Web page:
So, stick with canned spray foam (or, if the cracks are tiny, caulk or high-quality tape) to seal these cracks.

  33. Erich Riesenberg | | #33

    cut and cobble compared with spray foam
    I think Dave Frank makes two good points, 1) is adhesion a potential problem for both cut and cobble and spray foam and 2) covering the bays with large foam boards, not just filling between the bays.

    I have been able to fit 5 inches between bays and plan to cover the bays as well. I think expanded polystyrene works well because it can be cut close to the full width of the bay and then "shoved" into place, so that it is held by friction and also sealed with Great Stuff Pro and silicone caulk. Some has been in place for close to a full year with no adhesion problem. This is 2 layers, 2 inches each, and then a third layer of 1 inch EPS. Then at least one more full panel across the bays.

    I am glad to have a project to work on during the long winter months.

  34. Chris Thomas | | #34

    Old Home with No Sheathing
    "When a homeowner or builder wants to create a WRB in the stud bays of an older house that lacks sheathing."

    Is this the best practice when insulating with no sheathing? I was set on using vertical strips of XPS (to create a little bit of a ventilation gap), Roxul, and a 'smart' vapor retarder.

    Also, if I need a vapor retarder (climate zone 4, yes) how do you install it on a balloon frame? Past the floor, cut and tape around each floor joist? I was concerned about conditioned air from the crawl entering the wall cavity behind the drywall.

    Thanks!

  35. User avater GBA Editor
    Martin Holladay | | #35

    Response to Chris Thomas
    Chris,
    Yes, I think that the cut-and-cobble approach is often a good method of insulating stud bays in a house with no wall sheathing.

    Q. "I was set on using vertical strips of XPS (to create a little bit of a ventilation gap), Roxul, and a 'smart' vapor retarder."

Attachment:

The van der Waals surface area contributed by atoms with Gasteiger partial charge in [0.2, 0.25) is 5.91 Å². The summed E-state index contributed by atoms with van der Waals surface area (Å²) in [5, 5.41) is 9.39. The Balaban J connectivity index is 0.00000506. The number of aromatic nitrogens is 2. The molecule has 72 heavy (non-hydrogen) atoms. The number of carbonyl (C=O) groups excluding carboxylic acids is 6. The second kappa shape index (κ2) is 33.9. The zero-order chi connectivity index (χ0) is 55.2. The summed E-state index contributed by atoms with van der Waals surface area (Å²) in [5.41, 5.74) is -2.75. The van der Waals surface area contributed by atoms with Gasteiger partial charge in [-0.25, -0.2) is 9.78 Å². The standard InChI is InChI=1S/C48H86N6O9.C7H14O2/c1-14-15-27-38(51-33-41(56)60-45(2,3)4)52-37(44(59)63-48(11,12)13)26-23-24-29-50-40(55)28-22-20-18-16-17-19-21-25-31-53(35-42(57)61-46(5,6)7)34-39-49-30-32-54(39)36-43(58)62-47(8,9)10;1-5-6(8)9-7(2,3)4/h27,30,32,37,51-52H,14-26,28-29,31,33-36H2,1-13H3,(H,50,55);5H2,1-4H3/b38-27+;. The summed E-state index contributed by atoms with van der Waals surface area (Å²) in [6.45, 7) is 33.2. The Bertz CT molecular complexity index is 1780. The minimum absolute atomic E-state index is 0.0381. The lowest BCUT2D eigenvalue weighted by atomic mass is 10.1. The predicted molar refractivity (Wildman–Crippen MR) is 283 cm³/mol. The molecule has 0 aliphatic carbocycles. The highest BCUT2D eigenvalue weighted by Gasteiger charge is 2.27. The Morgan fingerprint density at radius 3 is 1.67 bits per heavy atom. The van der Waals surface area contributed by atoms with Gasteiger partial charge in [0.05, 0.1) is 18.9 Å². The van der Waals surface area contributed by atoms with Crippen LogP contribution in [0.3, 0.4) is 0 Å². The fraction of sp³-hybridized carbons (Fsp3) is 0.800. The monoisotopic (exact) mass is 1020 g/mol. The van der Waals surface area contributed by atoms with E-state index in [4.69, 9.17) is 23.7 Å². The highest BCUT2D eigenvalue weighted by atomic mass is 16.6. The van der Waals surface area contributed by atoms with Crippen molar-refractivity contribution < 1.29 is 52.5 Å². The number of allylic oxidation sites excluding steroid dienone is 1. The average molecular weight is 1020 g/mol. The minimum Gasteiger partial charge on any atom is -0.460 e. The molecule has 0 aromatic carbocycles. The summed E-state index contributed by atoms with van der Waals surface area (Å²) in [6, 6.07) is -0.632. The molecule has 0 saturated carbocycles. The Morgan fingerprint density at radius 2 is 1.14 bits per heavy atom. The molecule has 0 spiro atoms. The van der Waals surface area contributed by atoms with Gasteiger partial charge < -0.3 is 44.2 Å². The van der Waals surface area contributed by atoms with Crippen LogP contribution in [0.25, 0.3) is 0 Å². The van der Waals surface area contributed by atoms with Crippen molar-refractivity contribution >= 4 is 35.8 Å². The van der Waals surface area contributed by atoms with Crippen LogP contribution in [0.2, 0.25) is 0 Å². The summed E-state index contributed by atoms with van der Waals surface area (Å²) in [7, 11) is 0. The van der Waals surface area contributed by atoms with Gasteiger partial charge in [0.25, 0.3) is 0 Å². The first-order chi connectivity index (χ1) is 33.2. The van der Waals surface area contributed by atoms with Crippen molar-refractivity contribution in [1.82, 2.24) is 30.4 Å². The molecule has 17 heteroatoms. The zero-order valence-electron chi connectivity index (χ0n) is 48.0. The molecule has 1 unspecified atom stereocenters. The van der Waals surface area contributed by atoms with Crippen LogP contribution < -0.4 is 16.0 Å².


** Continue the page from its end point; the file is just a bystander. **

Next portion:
A. I don't advise your approach, because you will have no air barrier on the exterior side of your insulation. Roxul is air-permeable, and (with your approach) the performance of the insulation will be degraded by wind-washing.

    Q. "if I need a vapor retarder (climate zone 4, yes) how do you install it?"

    A. Perhaps the easiest way to install a vapor retarder is to install vapor-retarder paint or primer on the drywall layer.

    Q. "I was concerned about conditioned air from the crawl entering the wall cavity behind the drywall."

    A. The solution to this problem is air sealing, not installing a vapor barrier. (The purpose of a vapor barrier is to address vapor diffusion.) If air is entering your stud bays from the crawl space, you probably need to seal the bottom of each stud bay with spray foam before you insulate your stud bays. I suggest that you use a two-component spray polyurethane kit.

  36. Chris Thomas | | #36

    Clarification
    Great point on the wind-washing. Do you recommend setting the foam back with furring strips?

    I'm also a bit confused by your last response. My stud bay goes past the subfloor and to the sill plate. Are you saying to spray foam in between the floor joists that enter the stud bay?

    Sorry for my need for clarification. Thanks!

  37. User avater GBA Editor
    Martin Holladay | | #37

    Response to Chris Thomas
    Chris,
    Q. "Do you recommend setting the foam back with furring strips?"

    A. Yes. Aim for an airtight installation of the rigid foam, but leave a little air gap between the rigid foam and the siding.

    Q. "My stud bay goes past the subfloor and to the sill plate. Are you saying to spray foam in between the floor joists that enter the stud bay?"

    A. It's hard to know the best way to seal the air leaks in this location without looking at it, but clearly these areas need to be sealed. It may be possible for you to install block of rigid foam in each bay, and then to seal above the rigid foam with spray foam. No matter what materials you use, the goal is to prevent any crawl space air or exterior air from entering the bottom of the stud bays.

    Moreover, you also need to make sure that the rim joist is insulated on the interior with foam insulation. You can use rigid foam or spray foam -- it's your choice -- but you don't want to leave the rim joist uninsulated.